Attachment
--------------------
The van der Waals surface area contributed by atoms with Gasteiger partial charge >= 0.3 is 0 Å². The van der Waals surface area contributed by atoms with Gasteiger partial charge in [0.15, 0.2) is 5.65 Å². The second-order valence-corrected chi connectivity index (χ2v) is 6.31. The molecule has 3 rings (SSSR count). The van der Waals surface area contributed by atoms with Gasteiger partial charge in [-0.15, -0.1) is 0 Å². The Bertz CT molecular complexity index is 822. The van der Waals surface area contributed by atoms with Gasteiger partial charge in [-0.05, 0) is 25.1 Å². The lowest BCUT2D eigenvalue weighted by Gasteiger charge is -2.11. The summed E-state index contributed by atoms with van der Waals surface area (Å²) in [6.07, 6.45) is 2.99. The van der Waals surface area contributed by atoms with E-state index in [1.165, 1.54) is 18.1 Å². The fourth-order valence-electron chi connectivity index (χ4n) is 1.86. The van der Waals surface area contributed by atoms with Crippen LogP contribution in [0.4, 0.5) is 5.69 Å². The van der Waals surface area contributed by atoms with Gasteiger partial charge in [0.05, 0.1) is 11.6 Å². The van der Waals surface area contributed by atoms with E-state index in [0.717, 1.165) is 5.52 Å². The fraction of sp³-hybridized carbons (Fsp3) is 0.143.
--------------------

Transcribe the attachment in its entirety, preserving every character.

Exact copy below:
The van der Waals surface area contributed by atoms with Gasteiger partial charge >= 0.3 is 0 Å². The van der Waals surface area contributed by atoms with Gasteiger partial charge in [0.15, 0.2) is 5.65 Å². The second-order valence-corrected chi connectivity index (χ2v) is 6.31. The molecule has 3 rings (SSSR count). The van der Waals surface area contributed by atoms with Gasteiger partial charge in [-0.15, -0.1) is 0 Å². The Bertz CT molecular complexity index is 822. The van der Waals surface area contributed by atoms with Gasteiger partial charge in [-0.05, 0) is 25.1 Å². The lowest BCUT2D eigenvalue weighted by Gasteiger charge is -2.11. The summed E-state index contributed by atoms with van der Waals surface area (Å²) in [6.07, 6.45) is 2.99. The van der Waals surface area contributed by atoms with E-state index in [1.165, 1.54) is 18.1 Å². The fourth-order valence-electron chi connectivity index (χ4n) is 1.86. The van der Waals surface area contributed by atoms with Crippen LogP contribution in [0.4, 0.5) is 5.69 Å². The van der Waals surface area contributed by atoms with Gasteiger partial charge in [0.05, 0.1) is 11.6 Å². The van der Waals surface area contributed by atoms with E-state index in [0.717, 1.165) is 5.52 Å². The fraction of sp³-hybridized carbons (Fsp3) is 0.143.